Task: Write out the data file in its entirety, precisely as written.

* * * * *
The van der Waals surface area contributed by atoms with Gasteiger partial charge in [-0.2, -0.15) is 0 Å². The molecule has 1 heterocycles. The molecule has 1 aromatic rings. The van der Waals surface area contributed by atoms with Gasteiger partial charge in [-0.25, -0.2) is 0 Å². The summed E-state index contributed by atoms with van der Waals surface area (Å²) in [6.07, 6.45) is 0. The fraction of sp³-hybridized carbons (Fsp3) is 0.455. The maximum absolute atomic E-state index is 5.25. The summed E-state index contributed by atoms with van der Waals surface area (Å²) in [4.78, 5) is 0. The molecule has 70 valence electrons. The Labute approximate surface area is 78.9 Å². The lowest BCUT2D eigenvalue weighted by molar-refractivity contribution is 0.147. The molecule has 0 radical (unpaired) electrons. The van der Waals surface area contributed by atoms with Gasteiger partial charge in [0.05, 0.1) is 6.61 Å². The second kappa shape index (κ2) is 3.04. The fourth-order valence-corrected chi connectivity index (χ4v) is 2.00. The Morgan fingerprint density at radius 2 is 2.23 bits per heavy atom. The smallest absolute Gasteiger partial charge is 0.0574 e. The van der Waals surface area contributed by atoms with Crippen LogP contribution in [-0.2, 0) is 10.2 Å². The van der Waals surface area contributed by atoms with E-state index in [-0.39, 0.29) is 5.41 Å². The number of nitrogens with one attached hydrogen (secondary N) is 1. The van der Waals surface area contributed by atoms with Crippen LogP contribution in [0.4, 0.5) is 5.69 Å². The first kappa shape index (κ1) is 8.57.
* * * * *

The van der Waals surface area contributed by atoms with Gasteiger partial charge in [-0.2, -0.15) is 0 Å². The molecule has 1 heterocycles. The molecule has 1 aromatic rings. The van der Waals surface area contributed by atoms with Gasteiger partial charge in [-0.25, -0.2) is 0 Å². The summed E-state index contributed by atoms with van der Waals surface area (Å²) in [6.07, 6.45) is 0. The fraction of sp³-hybridized carbons (Fsp3) is 0.455. The maximum absolute atomic E-state index is 5.25. The summed E-state index contributed by atoms with van der Waals surface area (Å²) in [4.78, 5) is 0. The molecule has 70 valence electrons. The Labute approximate surface area is 78.9 Å². The lowest BCUT2D eigenvalue weighted by molar-refractivity contribution is 0.147. The molecule has 0 radical (unpaired) electrons. The van der Waals surface area contributed by atoms with Gasteiger partial charge in [0.05, 0.1) is 6.61 Å². The second kappa shape index (κ2) is 3.04. The fourth-order valence-corrected chi connectivity index (χ4v) is 2.00. The Morgan fingerprint density at radius 2 is 2.23 bits per heavy atom. The smallest absolute Gasteiger partial charge is 0.0574 e. The van der Waals surface area contributed by atoms with Crippen LogP contribution in [-0.2, 0) is 10.2 Å². The van der Waals surface area contributed by atoms with E-state index in [-0.39, 0.29) is 5.41 Å². The number of nitrogens with one attached hydrogen (secondary N) is 1. The van der Waals surface area contributed by atoms with Crippen LogP contribution in [0.4, 0.5) is 5.69 Å². The first kappa shape index (κ1) is 8.57.